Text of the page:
Florida

Florida: The Nature Coast

Grab your paddle, mask & snorkel, and sense of adventure as we explore a part of Florida that takes a walk on the wild side. The Kings Bay is a National Wildlife Refuge and home to many species of animals including the largest congregation of manatees. Here fresh water underground springs flows into upland rivers and out into the salty Gulf of Mexico creating the perfect nutrient mix that sustains people with recreation, wildlife with habitat, and food for all that live here.

Fun guided outdoor activities like sea kayaking, snorkeling, pontoon rides, airboat rides, and forest hikes provide visitors with the real Florida experience and allow us to get up-close and on a first name basis with the critters of the Nature Coast including the friendly West Indian Manatee.

When the temperature in the Gulf of Mexico drops below 68 degrees. Manatees seek warmth in the 72-degree water of Kings Bay. Although there are resident manatees in the bay year-round, the largest congregations come during the winter months. Manatees are an endanger species and there are strict rules that visitors must follow to legally swim with these beautiful sea cows. Led by licensed and permitted local guides, you will learn passive observation so that you can have a fun, safe, and environmentally respectful encounter with a wild manatee.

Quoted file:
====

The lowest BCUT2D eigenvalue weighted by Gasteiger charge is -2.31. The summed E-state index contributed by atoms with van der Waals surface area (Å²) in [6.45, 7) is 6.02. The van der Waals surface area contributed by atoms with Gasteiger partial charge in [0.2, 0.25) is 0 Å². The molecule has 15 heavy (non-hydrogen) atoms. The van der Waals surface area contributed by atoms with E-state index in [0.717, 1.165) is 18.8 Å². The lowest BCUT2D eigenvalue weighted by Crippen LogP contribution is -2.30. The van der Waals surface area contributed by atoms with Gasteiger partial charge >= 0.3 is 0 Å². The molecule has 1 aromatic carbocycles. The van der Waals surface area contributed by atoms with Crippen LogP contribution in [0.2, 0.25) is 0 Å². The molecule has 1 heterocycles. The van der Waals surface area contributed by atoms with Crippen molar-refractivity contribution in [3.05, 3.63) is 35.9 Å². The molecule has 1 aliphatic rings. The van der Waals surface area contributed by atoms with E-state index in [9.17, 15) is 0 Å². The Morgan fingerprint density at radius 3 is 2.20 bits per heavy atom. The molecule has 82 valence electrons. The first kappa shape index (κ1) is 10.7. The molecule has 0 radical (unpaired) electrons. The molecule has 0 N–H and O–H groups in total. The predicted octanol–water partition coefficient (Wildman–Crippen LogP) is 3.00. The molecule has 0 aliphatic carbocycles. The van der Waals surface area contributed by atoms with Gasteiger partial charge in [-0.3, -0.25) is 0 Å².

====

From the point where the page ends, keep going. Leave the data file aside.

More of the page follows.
Florida, USA

Florida, USA

Florida Manatee Fast Facts:

  • The Florida manatee, Florida’s state marine mammal, is a large aquatic relative of the elephant.
  • Manatees are herbivores, with a diet consisting mostly of sea grasses and freshwater vegetation.
  • Today’s population of Florida manatees is estimated at approximately 6,000 individuals.
  • Manatees can be found in the warm waters of shallow rivers, bays, estuaries and coastal waters. Rarely do individuals venture into waters below 68 degrees fahrenheit.
  • Well known for their gentle, slow-moving nature, manatees have also been known to body surf or barrel roll when playing.
  • Manatees communicate by squealing under water to demonstrate fear, stress or excitement.
  • Calves are born weighing between 60 and 70 pounds and measuring about 3-4 feet long.

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